“Of course, they also became the basis of the empire’s elite Janassary army. And the elites in the empire’s bureaucracy also largely came from those young men, who were gathered and enhanced with a special education in the palaces before become a state administrative officer”.

Collect urine tax, beard tax and hundreds of weird things
Christian youth (red shirt) serving in the Ottoman Empire.

At least the young men were exempt from taxes for their service to the empire. Those chosen to be Devshirme do not have to pay a so-called cizye – a personal tax levied on every adult Christian man.

Taxes have been around for a very long time. They predate the first coins.

In ancient Mesopotamia, there were some bizarre ways of paying taxes. For example, the tax on burying a body in a grave was paid in “seven barrels of beer, 420 loaves of bread, two bushels of wheat, a woolen cloak, a goat, and a bed presumably reserved for the dead,” according to the history. Ancient Middle East expert Tonia Sharlach in Ur III’s State and Local Taxation, 2004.

Around 2000 – 1800 BC, there is a record of a guy who paid 18,880 brooms and six logs. “It has to be some kind of farmer-government compromise, the way in which farmers provide essential goods to the government,” added Sharlach.

The creation of some form of in-kind payment also helps many tax cheaters. According to Sharlach: “ In another case, a man claimed he owned no property except a rice mill. And he forced the tax collector to carry the mortar as a form of tax payment.”

Among the most bizarre taxes is a tax called mulakkaram“tax on women’s breasts” . It was promulgated by the rulers of Kerala, southern India in the early 19th century. Women had to pay taxes if they wanted to cover their sensitive parts in public. And that face-to-face tax is a financial burden on low-caste (Avarna) women where it’s implemented.

That absurd tax caused the legendary act of protest. Although the authenticity of the truth is often difficult to verify, there is a story that has spread in the town of Cherthala where a woman named Nangeli lived. Unable to pay taxes nor being forced to pay taxes, Nangeli cut off her breasts to pay the tax collector to his astonishment. She had to pay with her own life, however the terrible decree was repealed from the beginning of this act.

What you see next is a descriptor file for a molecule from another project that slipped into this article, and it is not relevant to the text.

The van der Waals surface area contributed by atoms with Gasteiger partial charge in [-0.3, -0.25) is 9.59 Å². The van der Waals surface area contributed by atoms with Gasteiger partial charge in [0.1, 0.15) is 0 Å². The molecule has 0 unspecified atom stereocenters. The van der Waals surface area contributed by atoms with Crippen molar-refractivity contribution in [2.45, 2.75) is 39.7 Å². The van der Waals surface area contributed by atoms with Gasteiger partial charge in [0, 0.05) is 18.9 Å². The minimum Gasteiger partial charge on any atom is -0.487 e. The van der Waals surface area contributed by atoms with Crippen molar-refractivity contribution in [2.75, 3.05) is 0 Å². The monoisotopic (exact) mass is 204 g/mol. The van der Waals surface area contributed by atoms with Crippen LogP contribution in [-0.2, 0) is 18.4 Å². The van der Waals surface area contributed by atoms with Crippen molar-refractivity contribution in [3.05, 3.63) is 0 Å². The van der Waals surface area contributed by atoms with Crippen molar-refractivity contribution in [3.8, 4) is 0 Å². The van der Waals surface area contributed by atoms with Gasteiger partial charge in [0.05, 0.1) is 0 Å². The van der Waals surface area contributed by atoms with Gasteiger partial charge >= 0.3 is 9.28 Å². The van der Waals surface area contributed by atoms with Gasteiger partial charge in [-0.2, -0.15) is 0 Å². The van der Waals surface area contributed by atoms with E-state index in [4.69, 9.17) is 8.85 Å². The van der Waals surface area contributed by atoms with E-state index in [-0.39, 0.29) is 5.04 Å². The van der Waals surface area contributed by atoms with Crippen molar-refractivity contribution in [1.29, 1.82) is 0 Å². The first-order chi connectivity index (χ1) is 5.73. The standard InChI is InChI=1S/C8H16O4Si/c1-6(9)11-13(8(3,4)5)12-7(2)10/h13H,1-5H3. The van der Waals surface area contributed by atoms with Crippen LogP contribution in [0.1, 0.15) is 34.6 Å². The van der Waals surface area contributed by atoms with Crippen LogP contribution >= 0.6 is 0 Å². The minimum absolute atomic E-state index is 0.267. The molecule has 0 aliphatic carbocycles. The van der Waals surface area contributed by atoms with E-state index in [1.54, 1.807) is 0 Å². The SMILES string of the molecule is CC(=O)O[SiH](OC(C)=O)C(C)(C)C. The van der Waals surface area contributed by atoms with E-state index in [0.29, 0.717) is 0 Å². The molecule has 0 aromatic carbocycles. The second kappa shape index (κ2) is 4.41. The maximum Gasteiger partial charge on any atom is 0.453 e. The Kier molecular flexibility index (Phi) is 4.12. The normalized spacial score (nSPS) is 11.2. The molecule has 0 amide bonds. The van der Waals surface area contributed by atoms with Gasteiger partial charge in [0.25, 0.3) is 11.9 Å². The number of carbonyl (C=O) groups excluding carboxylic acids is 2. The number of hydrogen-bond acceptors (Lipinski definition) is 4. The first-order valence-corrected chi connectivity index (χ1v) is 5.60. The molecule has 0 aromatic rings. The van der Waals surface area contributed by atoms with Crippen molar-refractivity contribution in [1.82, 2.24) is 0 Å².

The full story was not recorded in the official annals of Kerala until researcher Subhrashis Adhikari’s book A Survivors’ Journey: A 70,000-Year History of the Indian Subcontinent was published in 2016 reiterates it.

In the Mauryan Empire of India (about 321-185 BC) an annual idea contest was held, the winner would receive a tax exemption . The government solicits the help of the people in terms of ideas to solve their own problems. If your solution is accepted and implemented, you will not have to pay taxes for the rest of your life.

The writer, traveler, ambassador of the Seleucid dynasty (Greek-Persian institution after Alexander the Great) Megasthenes (c. 350-290 BC) recorded this amazing story in the book Indica (India). degrees) by yourself.

Like most tax reform efforts, this system is far from perfect. According to historian Sharlach: The problem is that no one is motivated enough to tackle more than one problem.

Today, the history of the tax and its forms continues to be a subject of interest to many historians around the world due to its informative usefulness to research.